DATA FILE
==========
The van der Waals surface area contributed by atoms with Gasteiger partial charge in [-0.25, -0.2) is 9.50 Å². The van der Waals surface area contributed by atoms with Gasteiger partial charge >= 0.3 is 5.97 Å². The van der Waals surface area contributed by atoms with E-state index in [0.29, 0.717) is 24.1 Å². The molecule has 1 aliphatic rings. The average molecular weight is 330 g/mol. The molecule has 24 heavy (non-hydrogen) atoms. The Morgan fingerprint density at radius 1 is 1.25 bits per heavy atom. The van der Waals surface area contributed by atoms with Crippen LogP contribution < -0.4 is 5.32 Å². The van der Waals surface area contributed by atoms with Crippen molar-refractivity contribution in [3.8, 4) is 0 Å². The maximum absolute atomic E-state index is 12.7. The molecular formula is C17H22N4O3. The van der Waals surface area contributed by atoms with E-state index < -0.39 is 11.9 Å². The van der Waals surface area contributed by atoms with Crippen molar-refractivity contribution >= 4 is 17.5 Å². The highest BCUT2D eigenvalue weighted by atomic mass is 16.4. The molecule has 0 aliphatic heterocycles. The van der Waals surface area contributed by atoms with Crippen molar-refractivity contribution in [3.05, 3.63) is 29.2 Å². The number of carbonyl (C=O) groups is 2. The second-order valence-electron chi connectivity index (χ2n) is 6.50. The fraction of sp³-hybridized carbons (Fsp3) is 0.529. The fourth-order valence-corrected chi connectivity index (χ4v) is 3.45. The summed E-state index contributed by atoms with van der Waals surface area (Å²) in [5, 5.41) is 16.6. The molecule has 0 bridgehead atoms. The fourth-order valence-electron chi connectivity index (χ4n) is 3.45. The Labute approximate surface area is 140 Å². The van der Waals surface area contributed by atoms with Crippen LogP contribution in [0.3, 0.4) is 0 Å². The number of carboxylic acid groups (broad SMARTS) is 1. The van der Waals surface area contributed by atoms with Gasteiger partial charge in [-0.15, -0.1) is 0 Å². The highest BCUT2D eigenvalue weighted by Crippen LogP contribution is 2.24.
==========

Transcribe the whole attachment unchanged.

The van der Waals surface area contributed by atoms with Gasteiger partial charge in [-0.25, -0.2) is 9.50 Å². The van der Waals surface area contributed by atoms with Gasteiger partial charge >= 0.3 is 5.97 Å². The van der Waals surface area contributed by atoms with E-state index in [0.29, 0.717) is 24.1 Å². The molecule has 1 aliphatic rings. The average molecular weight is 330 g/mol. The molecule has 24 heavy (non-hydrogen) atoms. The Morgan fingerprint density at radius 1 is 1.25 bits per heavy atom. The van der Waals surface area contributed by atoms with Crippen LogP contribution < -0.4 is 5.32 Å². The van der Waals surface area contributed by atoms with Crippen molar-refractivity contribution in [3.8, 4) is 0 Å². The maximum absolute atomic E-state index is 12.7. The molecular formula is C17H22N4O3. The van der Waals surface area contributed by atoms with E-state index < -0.39 is 11.9 Å². The van der Waals surface area contributed by atoms with Crippen molar-refractivity contribution >= 4 is 17.5 Å². The highest BCUT2D eigenvalue weighted by atomic mass is 16.4. The molecule has 0 aliphatic heterocycles. The van der Waals surface area contributed by atoms with Crippen molar-refractivity contribution in [3.05, 3.63) is 29.2 Å². The number of carbonyl (C=O) groups is 2. The second-order valence-electron chi connectivity index (χ2n) is 6.50. The fraction of sp³-hybridized carbons (Fsp3) is 0.529. The fourth-order valence-corrected chi connectivity index (χ4v) is 3.45. The summed E-state index contributed by atoms with van der Waals surface area (Å²) in [5, 5.41) is 16.6. The molecule has 0 bridgehead atoms. The fourth-order valence-electron chi connectivity index (χ4n) is 3.45. The Labute approximate surface area is 140 Å². The van der Waals surface area contributed by atoms with Crippen LogP contribution in [0.3, 0.4) is 0 Å². The number of carboxylic acid groups (broad SMARTS) is 1. The van der Waals surface area contributed by atoms with Gasteiger partial charge in [-0.15, -0.1) is 0 Å². The highest BCUT2D eigenvalue weighted by Crippen LogP contribution is 2.24.